The Bottom line up front is that you cannot determine risk with out the measurement of consequence (Degree of impact, call it what you will).

    Every project we work on, we start by identifying the Risk Profile for the client asset(s) and ask: What do I have to protect? What do I have to protect it from? And What do I have to protect it with?” So the 3 factors of risk are : #1. Consequence #2, Threat and #3, Vulnerability. The math for the quantitative analysis (as required by DHS) looks like this: R=CxTxV. The product of Threat x Vulnerability only gives you likelihood of a successful event. The definition you provide in your article even addresses the factor of consequence. Adding the consequence to the likelihood gives you the actual Risk. Some security professionals overlook consequence as most DHS security programs establish a baseline for consequence prior to including an asset in the program. As security risk management purists, when working outside of DHS programs, we must include all three factors.

    A simple example shows two identical banks with identical vaults and a common threat. If vault #1 has $25 million and vault #2 has $1 million. Risk based decision making tells us that the risk of vault #1 is much higher.

  2. Thank you for that very thoughtful comment, Ed.
    Going by the DHS definitions, I think the idea of consequence (degree of impact) is, to the extent we can calculate it beforehand, a part of threat.
    Keep in mind that in the definition of threat, we work with the word “potential” because we’re looking ahead at what COULD happen , i.e. consequence. But since it hasn’t yet happened, it’s still in the realm of a potential. The only way to calculate actual consequence is by retrospectively looking at past case studies.
    Actual consequences are in the past.
    Potential consequences are in the future.
    As for the example with the two banks, what you’re referring to here is the size/importance of the asset, not the risk.

  3. Ami, I suspect this is a never ending topic of discussion between threat and risk and the different methodologies and schools of thought that are out there. I happen to agree with your position, entirely, and I believe that approach is consistent with ASIS’ Risk Management Standards as well as ISO 31000. I also agree with your comment that, in the example of the bank, what is referred to is not the size of the risk, it is its importance of the asset to a particular organization. This is reflected in the impact/consequence analysis and how that may be different depending on what $25mm or $1mm represent for an organization at any given point. Once the impact/consequence level has been determined for each individual bank and a particular location, then the risk level may increase or decrease within that particular risk assessment. I believe.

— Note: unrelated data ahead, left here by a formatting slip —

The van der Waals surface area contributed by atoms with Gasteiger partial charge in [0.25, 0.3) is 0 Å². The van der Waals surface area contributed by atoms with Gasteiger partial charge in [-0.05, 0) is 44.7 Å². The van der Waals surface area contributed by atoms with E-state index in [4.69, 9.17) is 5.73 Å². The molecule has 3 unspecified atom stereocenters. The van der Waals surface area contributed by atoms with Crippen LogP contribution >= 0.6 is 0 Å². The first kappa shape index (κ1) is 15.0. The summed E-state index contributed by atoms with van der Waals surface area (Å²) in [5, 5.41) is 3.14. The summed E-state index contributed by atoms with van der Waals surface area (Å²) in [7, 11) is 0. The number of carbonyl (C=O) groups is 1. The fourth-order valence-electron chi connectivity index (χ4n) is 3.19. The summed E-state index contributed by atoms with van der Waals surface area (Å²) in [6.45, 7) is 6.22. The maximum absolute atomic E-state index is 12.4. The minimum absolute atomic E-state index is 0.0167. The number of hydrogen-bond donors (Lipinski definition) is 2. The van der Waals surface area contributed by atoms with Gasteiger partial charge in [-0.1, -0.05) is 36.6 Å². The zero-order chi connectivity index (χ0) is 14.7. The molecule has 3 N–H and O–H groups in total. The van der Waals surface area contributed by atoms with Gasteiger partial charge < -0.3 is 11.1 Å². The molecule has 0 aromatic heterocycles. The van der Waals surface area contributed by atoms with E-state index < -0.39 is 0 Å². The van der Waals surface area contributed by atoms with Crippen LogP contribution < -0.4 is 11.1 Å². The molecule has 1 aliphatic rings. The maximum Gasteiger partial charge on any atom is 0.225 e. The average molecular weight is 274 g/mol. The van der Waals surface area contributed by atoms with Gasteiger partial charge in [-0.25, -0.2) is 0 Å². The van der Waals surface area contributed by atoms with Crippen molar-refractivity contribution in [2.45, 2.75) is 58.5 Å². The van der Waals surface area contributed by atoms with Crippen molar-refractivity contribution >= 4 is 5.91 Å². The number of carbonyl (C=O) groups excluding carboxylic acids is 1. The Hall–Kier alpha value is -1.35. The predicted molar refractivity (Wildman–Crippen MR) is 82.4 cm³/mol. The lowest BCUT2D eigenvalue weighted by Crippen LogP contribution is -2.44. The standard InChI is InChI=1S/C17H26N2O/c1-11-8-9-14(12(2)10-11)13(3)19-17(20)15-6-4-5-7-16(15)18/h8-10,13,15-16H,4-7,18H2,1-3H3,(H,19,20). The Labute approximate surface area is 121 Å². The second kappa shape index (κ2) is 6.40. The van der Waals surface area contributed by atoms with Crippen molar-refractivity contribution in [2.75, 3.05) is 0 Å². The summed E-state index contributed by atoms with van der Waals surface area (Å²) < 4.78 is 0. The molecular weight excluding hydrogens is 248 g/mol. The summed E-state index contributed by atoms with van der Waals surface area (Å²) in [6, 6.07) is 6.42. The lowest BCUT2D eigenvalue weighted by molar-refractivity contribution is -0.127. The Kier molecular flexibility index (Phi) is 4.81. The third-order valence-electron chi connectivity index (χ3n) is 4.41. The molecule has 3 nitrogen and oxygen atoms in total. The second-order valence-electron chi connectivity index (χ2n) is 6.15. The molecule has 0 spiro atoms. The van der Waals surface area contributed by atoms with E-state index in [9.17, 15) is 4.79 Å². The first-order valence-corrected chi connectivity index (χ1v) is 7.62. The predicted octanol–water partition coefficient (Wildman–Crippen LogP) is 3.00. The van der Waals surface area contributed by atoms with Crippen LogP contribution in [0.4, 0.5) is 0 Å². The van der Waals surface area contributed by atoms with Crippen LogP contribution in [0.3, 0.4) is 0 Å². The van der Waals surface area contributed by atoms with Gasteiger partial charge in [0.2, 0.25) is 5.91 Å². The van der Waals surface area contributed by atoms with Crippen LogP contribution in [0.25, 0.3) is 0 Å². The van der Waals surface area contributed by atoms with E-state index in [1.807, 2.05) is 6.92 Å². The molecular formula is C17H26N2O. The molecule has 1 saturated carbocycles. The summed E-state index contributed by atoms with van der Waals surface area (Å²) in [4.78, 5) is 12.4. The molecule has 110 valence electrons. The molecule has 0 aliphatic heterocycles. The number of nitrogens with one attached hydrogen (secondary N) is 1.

Thanks for the piece and generating this important conversation.

  4. I agree that too many security specialists confuse risk with threat. I brief my clients that threat is the source of harm and risk is a combination of the probability and consequence of this harmful event on our asset, personnel or reputation.

    Ami, what you failed to mention is that when assessing adversarial threats you also need to consider their intent and capability. They may want to attack your asset but don’t have the capability or they might have the capability but are not sufficiently motivated to attack. Either way, you must conduct this preliminary assessment prior to determining the likelihood (probability) that a threat presents a risk to your asset. Therefore, to determin a level of security risk you must conduct a two-part assessment.

    Also, in my professional view, risk mitigation is not about targeting the probability. Risk mitigation can include acceptance or transfer both of which focus on reducing the consequence (impact) and not the probability. I’m not sure I’ve ever mitigated a threat either; I may have reduced the threat’s capability to mount an attack but, arguably, this is also risk-mitigation as my goal is to reduce the probability of the attack occurring by reducing the capability of the source of the threat.

    Finally, if you concentrate on removing the opportunity for an attack to be successful then the risk is mitigated. Don’t leave the asset exposed, don’t be in the wrong place at the wrong time and don’t allow complacency to lower your guard. I advocate that a behavioural based security program is the most cost-effective mitigation strategy – do the simple things right every time.